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Number of Opioid Deaths in Canada Doubles in 2017

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A concerted effort to prevent opioid overdoses in Canada has not resolved the public health crisis, with British Columbia's coroner saying Thursday the number of deaths in the province nearly doubled from last year

Westernmost British Columbia is at the epicenter of a national crisis that saw 2,800 people die of drug overdoses last year, mostly involving the potent narcotic analgesic fentanyl.

Since the start of this year, the British Columbia coroner's office recorded 1,103 overdose deaths, up from 607 during the same period last year.

Fentanyl -- which is estimated to be up to 100 times stronger than morphine -- was detected in approximately 83 percent of the suspected illicit drug-overdose deaths, it said in a statement.

Vancouver, it added, had the highest rate of overdose deaths and also the largest rate increase.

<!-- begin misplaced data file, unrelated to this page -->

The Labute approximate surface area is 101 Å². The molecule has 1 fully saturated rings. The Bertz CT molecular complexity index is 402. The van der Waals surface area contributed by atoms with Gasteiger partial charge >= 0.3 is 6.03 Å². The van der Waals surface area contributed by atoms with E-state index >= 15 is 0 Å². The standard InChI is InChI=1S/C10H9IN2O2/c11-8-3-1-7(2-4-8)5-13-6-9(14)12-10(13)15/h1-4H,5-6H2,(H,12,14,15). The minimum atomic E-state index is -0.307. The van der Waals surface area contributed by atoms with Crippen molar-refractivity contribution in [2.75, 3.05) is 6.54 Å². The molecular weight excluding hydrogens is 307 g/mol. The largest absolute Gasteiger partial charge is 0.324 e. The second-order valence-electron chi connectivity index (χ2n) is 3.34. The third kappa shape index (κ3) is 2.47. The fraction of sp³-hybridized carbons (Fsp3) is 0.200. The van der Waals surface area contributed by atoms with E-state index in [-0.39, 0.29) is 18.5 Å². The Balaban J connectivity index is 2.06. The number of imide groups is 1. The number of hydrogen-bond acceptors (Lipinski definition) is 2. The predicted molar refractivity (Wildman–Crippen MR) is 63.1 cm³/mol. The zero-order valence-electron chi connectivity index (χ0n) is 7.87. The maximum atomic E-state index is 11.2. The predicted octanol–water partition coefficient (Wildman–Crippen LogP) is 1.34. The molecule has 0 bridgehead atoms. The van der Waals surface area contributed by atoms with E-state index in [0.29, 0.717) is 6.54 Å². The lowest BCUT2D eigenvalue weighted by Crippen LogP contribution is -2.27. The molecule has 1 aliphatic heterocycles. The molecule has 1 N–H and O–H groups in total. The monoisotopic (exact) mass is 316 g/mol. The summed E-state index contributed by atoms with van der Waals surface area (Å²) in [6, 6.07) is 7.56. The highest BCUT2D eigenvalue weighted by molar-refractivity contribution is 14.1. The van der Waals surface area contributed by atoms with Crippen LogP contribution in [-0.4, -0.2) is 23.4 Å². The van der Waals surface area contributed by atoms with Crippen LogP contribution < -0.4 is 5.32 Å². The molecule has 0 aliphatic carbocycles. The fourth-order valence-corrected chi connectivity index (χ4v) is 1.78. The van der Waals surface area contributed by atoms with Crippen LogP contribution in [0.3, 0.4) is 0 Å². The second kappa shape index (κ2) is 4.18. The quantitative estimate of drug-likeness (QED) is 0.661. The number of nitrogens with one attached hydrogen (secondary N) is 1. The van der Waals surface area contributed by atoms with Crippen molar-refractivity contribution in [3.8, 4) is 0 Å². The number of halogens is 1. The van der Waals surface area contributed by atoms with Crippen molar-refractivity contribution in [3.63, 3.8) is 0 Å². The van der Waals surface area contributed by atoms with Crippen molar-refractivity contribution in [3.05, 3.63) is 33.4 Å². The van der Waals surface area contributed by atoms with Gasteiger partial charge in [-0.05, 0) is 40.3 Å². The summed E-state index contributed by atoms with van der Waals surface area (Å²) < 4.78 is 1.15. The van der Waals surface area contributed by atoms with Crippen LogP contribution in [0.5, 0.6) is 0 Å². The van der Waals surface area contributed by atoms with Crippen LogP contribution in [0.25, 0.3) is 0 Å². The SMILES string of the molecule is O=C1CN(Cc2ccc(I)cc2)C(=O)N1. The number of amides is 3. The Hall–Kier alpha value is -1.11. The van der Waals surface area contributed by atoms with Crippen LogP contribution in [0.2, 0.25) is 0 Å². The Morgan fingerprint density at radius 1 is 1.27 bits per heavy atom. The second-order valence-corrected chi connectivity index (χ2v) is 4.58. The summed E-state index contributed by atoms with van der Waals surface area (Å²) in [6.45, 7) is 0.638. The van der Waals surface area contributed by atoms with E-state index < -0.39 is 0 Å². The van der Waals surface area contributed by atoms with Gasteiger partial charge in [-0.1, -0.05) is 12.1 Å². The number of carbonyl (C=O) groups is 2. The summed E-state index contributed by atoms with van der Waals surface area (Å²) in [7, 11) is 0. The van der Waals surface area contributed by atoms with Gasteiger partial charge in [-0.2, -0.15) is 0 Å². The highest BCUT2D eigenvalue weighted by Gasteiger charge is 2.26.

Officials said the number of overdoses would spike in the days after income assistance payments were made.

In February, the federal government announced Can$75 million (US$60 million) to bolster emergency services in order to combat overdose deaths linked to fentanyl and try to curb abuse.

Ottawa also cracked down on imports of fentanyl and its precursors, handed out thousands of naloxone kits used to treat overdoses, and removed legal hurdles to opening new supervised injection sites.

Until recently, Vancouver had the only safe injection site -- also called drug consumption rooms -- on the continent.

But health authorities rushed to open new sites in cities across the country where volunteers dole out syringes and naloxone.

An estimated two dozen unsanctioned pop-up sites also opened in tents in several city parks, including in Ottawa and Toronto, as demand outstripped the availability of spaces.

 

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